A temporary restraint was placed on Rebecca’s dominant hand for the first two weeks of the intervention. It served as a visual and physical reminder to reach, grasp and pass objects using only her weaker arm and hand. For the second half of the camp, the restraint was removed, and she and the other participating children were asked to pass pots, soil and plants using both hands, so extending the reach of their affected arms (gross muscle exercises.) In addition, fine muscle exercises were carried out by grasping flowerpots, patting soil with their fingertips, or guiding the spout of a watering can. In Rebecca’s case, the aim being that her affected hand would do all the work, with the dominant one acting only as a stabilizer. By the end of the third week she was passing objects with both hands 85% of the time, eventually without prompting from the therapist. By the end of the camp, Rebecca had attained the goals set by the therapists in conjunction with medical staff which were to markedly increase the movement of her right arm and hand; and, in addition, to relax her affected hand in order to stabilize objects that she wanted to hold. (Malamud, C.M., 2016).
Gardening Leave was the name given to a HT pilot project aimed at helping war veterans suffering from a wide range of mental health problems to rebuild their lives. It was hosted by Combat Stress, the UK’s ex-services mental welfare society at Hollybush House, Ayre, Scotland. The sessions took place in the gardens of a nearby agricultural college. Veterans resident at Hollybush House for treatment were free to attend the course on a whole or half-day basis. Those not in residence, but living within commutable distance, were also welcome to participate.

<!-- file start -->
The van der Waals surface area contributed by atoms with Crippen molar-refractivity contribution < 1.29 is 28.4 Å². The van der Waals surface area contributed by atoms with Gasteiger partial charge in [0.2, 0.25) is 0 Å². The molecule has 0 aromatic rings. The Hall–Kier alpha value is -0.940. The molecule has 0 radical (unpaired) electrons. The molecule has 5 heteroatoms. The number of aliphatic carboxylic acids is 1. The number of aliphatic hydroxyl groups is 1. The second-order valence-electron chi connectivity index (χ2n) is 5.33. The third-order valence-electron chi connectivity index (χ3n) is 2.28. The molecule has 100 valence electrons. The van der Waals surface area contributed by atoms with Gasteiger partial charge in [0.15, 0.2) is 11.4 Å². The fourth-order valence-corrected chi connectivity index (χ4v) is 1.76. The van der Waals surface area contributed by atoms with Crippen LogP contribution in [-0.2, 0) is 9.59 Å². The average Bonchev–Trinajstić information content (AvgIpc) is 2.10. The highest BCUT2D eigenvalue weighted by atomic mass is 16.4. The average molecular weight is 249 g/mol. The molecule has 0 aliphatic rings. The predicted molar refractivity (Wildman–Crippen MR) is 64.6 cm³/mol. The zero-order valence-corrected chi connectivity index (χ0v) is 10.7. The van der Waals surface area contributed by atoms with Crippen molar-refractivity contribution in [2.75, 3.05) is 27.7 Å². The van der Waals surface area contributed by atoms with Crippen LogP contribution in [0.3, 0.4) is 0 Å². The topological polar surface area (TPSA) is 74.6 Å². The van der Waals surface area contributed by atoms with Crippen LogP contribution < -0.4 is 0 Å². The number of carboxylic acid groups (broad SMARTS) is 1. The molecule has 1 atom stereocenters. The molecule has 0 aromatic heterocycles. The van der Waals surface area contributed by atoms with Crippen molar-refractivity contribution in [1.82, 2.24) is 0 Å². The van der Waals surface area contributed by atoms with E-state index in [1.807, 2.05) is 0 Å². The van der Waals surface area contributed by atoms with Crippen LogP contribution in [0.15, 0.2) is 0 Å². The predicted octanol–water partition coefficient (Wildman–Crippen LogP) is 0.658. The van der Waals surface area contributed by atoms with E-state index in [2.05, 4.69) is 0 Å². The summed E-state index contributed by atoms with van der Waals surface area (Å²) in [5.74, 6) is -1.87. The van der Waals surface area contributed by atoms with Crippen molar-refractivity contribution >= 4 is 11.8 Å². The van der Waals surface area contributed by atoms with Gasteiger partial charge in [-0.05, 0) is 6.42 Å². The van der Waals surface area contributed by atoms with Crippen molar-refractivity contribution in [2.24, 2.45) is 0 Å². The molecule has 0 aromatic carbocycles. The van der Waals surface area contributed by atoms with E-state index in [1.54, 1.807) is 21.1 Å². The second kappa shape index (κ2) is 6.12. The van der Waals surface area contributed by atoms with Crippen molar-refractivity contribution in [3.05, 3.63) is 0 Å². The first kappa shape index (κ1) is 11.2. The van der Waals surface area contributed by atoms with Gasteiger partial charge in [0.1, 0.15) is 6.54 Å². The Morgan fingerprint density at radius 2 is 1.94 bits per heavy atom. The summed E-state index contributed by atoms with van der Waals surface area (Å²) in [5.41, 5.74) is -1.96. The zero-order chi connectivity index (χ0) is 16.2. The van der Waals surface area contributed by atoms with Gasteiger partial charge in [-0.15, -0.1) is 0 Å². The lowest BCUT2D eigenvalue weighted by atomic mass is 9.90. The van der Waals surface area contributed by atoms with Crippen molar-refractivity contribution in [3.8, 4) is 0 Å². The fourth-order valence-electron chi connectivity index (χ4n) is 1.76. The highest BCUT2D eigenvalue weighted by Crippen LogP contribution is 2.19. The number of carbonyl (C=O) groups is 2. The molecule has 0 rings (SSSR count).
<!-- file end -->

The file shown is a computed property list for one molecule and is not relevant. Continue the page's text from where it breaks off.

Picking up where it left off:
An essential design feature was the high stone wall at the back of the gardens. This gave the veterans the feeling of safety for which they craved. Garden tasks offered to them included planting seeds, growing flowers and vegetables and constructing plant and bird boxes, They also cared for a field of poppies, that formed part of the National Collection of this flower, a poppy being a remembrance symbol for Commonwealth soldiers who fought and died in battle.